The painful politics of authenticity were on full display last week, this time surrounding Hillary Clinton. I've written previously (here and here) about how searching for "authenticity" in our politicians is a fool's errand, and everything that happened in the last week just served to confirm my beliefs.
It started when Hillary Clinton, regularly criticized for being calculating and emotionally inaccessible (and understandably concerned about her own declining favorability ratings), announced that she will show more humor and heart in her future campaigning. Basically, her campaign is planning to be more spontaneous. As a Mitt Romney aide explained: "The same force and energy that is giving a lift to Donald Trump is dooming Hillary Clinton, and that is authenticity. Experience does not matter to them. What matters is you appear genuine.”
This is all related to her apology over the email server scandal, done to make it appear like she has nothing to hide. Of course, it's not clear that she did anything wrong, no less illegal, in this matter. But the main problem, according to many pundits, was that she appeared aloof and insensitive to any possible improprieties. Surely an apology would help with this problem and restore some much needed authenticity. Of course, that didn't happen—she was derided for the quality of her apology, which made her appear inauthentic.
To get a good sense of the absurdity of authenticity as a campaign quality, I encourage you to listen to the most recent episode of Slate's Political Gabfest. The entire first segment was about authenticity and demonstrated both the futility of the concept and why reporters and campaigns are obsessed with it. Here's a particularly good exchange between host David Plotz and guest Julia Ioffe, in which Ioffe suggests that Clinton has failed to learn the lessons of her losing campaign in 2008:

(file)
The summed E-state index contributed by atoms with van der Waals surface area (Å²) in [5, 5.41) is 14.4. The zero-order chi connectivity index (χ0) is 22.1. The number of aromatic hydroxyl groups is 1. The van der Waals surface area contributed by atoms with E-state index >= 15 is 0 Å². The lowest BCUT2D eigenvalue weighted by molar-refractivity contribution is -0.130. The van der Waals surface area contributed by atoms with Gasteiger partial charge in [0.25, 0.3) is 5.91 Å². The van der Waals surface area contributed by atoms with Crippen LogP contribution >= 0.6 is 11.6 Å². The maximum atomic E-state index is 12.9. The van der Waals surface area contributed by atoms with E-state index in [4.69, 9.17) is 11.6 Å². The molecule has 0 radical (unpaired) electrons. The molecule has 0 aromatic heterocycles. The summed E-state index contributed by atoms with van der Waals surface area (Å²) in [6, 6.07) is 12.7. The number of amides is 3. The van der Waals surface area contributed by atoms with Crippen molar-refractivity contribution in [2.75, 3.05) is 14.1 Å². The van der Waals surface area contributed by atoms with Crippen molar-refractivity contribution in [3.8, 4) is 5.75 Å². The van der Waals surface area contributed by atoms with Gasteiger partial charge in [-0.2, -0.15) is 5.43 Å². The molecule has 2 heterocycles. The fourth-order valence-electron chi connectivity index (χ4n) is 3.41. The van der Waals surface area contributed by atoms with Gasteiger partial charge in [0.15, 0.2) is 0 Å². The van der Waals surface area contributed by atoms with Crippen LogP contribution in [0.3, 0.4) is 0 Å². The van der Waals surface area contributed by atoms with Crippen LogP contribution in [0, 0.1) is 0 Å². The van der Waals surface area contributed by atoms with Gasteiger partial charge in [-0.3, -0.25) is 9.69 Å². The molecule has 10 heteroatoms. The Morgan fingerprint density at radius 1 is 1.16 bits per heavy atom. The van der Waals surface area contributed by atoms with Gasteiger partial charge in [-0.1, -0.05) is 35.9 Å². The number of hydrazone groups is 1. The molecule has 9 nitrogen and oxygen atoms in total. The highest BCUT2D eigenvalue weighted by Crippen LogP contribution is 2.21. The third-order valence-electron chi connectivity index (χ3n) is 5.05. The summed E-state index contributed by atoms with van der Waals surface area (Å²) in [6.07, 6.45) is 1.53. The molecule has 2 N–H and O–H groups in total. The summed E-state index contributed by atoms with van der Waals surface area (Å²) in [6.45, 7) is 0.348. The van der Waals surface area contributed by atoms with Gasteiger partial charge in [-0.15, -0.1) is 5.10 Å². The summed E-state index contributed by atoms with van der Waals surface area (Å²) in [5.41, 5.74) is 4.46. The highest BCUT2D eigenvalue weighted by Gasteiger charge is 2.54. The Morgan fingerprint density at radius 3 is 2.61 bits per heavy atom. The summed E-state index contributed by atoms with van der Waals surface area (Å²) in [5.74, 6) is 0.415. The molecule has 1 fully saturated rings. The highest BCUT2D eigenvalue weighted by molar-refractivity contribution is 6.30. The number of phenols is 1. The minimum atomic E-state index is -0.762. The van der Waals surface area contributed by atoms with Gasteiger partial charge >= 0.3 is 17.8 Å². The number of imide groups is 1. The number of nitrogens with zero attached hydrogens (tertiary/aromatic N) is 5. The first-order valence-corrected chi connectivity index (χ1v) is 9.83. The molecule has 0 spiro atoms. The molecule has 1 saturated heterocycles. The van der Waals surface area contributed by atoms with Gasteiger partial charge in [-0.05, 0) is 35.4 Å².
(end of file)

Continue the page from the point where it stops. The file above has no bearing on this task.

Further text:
Ioffe: "[Hillary Clinton is] super stilted, very cautious, very scared of the press, and being very calculated about how much of her real self she lets show...."
Plotz: "What do you even mean 'her real self'? Why is it important to identify a 'real self'?"
Ioffe: "You would think she would have learned that lesson [from 2008], that she should at least put on a good show of authenticity."
A good show of authenticity. It seems clear that whatever we mean by authenticity, it's not supposed to be authentic. John Dickerson says as much in his comments, noting that no remotely healthy human being would actually enjoy running for president, so seeing someone having a good time doing it is hardly authentic. What we're looking for, he suggests, is some estimation of a candidate's true character, since that candidate would have a lot of power once elected and we'd like some idea of how the candidate would use that power when we're not looking.
That strikes me as a more reasonable pursuit than the search for authenticity, but still, it's a strange and fruitless mission. For one thing, this is who Hillary Clinton is. We've seen her operate publicly for more than two decades; we have a pretty good sense of her leadership style. Why is she campaigning now like she did in 2007? Because she's still the same person.
Among the things we've learned about her is that she's pretty cautious around reporters. (Gee, why would Hillary Clinton feel a need to be cautious around reporters?) She's extremely bright. She's a very strong debater, although her public speeches tend to be well crafted but not very inspiring. She's better in small events that large forums. We've known all these things for years, and they're not going to change. That is authentically her, and changing that would not make her more authentic. And guess what: This is how she'd act as president. If you don't like her style now, you probably wouldn't like her presidential leadership. And if you're OK with what she's doing now, ditto her administration. You want some idea of how Clinton will actually govern? You've been seeing it every day for decades.
Finally, it's a point I've made before, but it bears repeating. Whatever is sustaining Donald Trump's popularity simply can't be authenticity. For all his business successes, his primary job for the past two decades has been managing his own image. He sells buildings and neckties with his name on them and he goes on television to play a jerk who fires people. There is nothing authentic about that. Perhaps some people define "authentic" as being uninterested in treating people decently, but that, like so many other things, is a real stretch of the term.
What Makes Us Politic? is Seth Masket’s weekly column on politics and policy.